Chinese people are rightfully proud of their long and intriguing history. Full of power struggles, revolutions, warlords and emperors, it’s a vast and often intimidating topic to even begin to grasp. That’s why we’ve picked out five of the most important and interesting events, so you’ll be able to contribute to the discussion (or just nod sagely) when your Chinese friends start waxing lyrical about those 5,000 years of history.
1) Birth of an Empire
Before 221 BC, China was ruled by seven enemy tribes – the Han, Zhao, Wei, Qi, Yan, Chu and Qin of the Warring States period. Based out of Shaanxi, the Qin kingdom was the strongest, so the leader Ying Zheng decided to wage war on the others with the aim of controlling them all. Starting with the overthrow of the weak Han state in 230 BC, Zheng masterminded a campaign of invasions and takeovers resulting in eventual leadership of the unified nation in 221 BC. He renamed himself Qin Shi Huang (the first emperor) and set up his capital in Xianyang. The Qin Dynasty only lasted for 16 years, but was the start of two millennia of imperial rule in China.
2) A New Messiah
Like many expats, you’ve probably heard of the Taiping Rebellion. But not everyone knows exactly what went down. Between 1850 and 1864, a civil war was waged in the south of China led by Hong Qiuquan, a man who believed he was the brother of Jesus. He set up the Taiping Heavenly Kingdom, and attempted to overthrow the Qing government from his capital in Nanjing. Far from being a mere folly, the incident was one of the biggest military campaigns in Chinese history, with over 30 million soldiers marching for Jesus (and his brother…). The Qing eventually saw the Taipings off with help from British and French forces, but Hong was lauded by Sun Yat-sen and Chairman Mao for his revolutionary chutzpah.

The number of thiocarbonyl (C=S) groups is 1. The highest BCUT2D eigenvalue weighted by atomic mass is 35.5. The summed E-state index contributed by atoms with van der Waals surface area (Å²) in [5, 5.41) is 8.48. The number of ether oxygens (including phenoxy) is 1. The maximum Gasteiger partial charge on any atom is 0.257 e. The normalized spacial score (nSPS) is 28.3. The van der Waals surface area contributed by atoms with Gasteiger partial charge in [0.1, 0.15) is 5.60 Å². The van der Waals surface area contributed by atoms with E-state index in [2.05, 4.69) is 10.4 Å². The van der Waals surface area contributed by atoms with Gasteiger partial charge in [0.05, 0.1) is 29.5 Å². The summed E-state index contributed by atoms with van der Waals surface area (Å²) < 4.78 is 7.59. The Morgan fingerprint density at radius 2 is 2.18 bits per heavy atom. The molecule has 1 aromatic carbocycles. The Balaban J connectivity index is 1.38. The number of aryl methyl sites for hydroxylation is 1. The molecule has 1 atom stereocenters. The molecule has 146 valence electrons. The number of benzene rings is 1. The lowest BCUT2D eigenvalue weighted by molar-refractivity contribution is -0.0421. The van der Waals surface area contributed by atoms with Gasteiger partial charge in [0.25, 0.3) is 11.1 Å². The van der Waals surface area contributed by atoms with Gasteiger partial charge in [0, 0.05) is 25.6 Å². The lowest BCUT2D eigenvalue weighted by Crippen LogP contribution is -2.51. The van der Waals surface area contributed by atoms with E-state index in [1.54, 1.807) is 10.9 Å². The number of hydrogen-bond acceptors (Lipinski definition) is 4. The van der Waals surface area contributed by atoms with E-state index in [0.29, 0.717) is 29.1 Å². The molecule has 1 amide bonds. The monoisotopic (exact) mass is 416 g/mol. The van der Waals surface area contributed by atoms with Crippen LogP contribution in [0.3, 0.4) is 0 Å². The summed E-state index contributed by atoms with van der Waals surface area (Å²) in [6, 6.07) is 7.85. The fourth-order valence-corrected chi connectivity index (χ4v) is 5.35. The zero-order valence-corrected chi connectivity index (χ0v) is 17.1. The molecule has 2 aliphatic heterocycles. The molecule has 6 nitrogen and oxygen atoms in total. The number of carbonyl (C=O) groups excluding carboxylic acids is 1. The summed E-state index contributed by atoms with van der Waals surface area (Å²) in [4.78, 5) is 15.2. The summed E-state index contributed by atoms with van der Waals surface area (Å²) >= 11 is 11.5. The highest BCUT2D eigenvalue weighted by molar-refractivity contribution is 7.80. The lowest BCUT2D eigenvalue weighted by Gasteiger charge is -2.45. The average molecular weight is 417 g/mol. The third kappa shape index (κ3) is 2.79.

3) The Gloves are on
The Boxer Rebellion is another one that most people have heard of, but few actually know much about. Simply put, it was a pro-Nationalist, anti-foreign campaign running from 1899 to 1901. A group of peasant rebels known as the Boxers (or the Society of Righteous and Harmonious Fists) decided to rise up against the colonial powers than had much of coastal China in their grip after the Opium Wars. They also objected to the spread of Christian missionaries and evangelists from the West. The rebellion came at a time when the Qing government was crumbling under the Dowager Empress Cixi, and contributed to the eventual overthrow of the empire.
By the start of the 1900s, the Qing Dynasty had descended into corruption. China’s Han majority were growing tired of being ruled by the Manchu minority, revolutionary fervor began to brew and the Chinese Revolutionary Alliance rose up under Sun Yat-sen. In 1912, the last Emperor Puyi was forced to abdicate, and the Republic of China was established. Things took a turn for the worse when newly appointed president Yuan Shikai tried to reinstate the empire with himself at the helm, leading to several decades of unrest until the civil war forced the Republic to relocate to Taiwan while the Communists took over Mainland China.